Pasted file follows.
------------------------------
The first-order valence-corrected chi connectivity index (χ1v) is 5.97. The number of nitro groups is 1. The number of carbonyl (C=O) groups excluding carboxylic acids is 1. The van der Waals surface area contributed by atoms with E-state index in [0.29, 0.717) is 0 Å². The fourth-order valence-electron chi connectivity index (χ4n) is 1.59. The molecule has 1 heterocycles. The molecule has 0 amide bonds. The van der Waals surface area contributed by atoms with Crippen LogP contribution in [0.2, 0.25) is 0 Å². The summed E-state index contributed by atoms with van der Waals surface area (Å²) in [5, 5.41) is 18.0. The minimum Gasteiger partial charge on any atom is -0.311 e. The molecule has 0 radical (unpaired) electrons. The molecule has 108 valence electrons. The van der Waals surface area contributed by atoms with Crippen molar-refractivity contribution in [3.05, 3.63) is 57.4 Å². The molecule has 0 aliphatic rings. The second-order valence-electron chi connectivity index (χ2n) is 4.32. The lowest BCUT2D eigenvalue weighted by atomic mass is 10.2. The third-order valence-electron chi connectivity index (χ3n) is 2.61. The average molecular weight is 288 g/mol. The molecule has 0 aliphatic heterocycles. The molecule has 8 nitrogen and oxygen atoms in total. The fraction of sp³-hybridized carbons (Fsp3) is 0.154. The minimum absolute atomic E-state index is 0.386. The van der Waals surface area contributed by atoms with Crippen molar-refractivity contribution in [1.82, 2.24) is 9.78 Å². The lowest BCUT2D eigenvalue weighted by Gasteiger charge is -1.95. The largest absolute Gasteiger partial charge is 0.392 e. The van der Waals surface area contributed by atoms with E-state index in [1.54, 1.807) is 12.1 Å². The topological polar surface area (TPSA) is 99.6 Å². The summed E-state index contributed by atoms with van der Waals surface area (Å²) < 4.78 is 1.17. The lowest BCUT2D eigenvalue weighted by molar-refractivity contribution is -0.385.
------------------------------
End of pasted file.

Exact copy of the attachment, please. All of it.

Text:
The first-order valence-corrected chi connectivity index (χ1v) is 5.97. The number of nitro groups is 1. The number of carbonyl (C=O) groups excluding carboxylic acids is 1. The van der Waals surface area contributed by atoms with E-state index in [0.29, 0.717) is 0 Å². The fourth-order valence-electron chi connectivity index (χ4n) is 1.59. The molecule has 1 heterocycles. The molecule has 0 amide bonds. The van der Waals surface area contributed by atoms with Crippen LogP contribution in [0.2, 0.25) is 0 Å². The summed E-state index contributed by atoms with van der Waals surface area (Å²) in [5, 5.41) is 18.0. The minimum Gasteiger partial charge on any atom is -0.311 e. The molecule has 0 radical (unpaired) electrons. The molecule has 108 valence electrons. The van der Waals surface area contributed by atoms with Crippen molar-refractivity contribution in [3.05, 3.63) is 57.4 Å². The molecule has 0 aliphatic rings. The second-order valence-electron chi connectivity index (χ2n) is 4.32. The lowest BCUT2D eigenvalue weighted by atomic mass is 10.2. The third-order valence-electron chi connectivity index (χ3n) is 2.61. The average molecular weight is 288 g/mol. The molecule has 0 aliphatic heterocycles. The molecule has 8 nitrogen and oxygen atoms in total. The fraction of sp³-hybridized carbons (Fsp3) is 0.154. The minimum absolute atomic E-state index is 0.386. The van der Waals surface area contributed by atoms with Crippen molar-refractivity contribution in [1.82, 2.24) is 9.78 Å². The lowest BCUT2D eigenvalue weighted by Gasteiger charge is -1.95. The largest absolute Gasteiger partial charge is 0.392 e. The van der Waals surface area contributed by atoms with E-state index in [1.54, 1.807) is 12.1 Å². The topological polar surface area (TPSA) is 99.6 Å². The summed E-state index contributed by atoms with van der Waals surface area (Å²) < 4.78 is 1.17. The lowest BCUT2D eigenvalue weighted by molar-refractivity contribution is -0.385.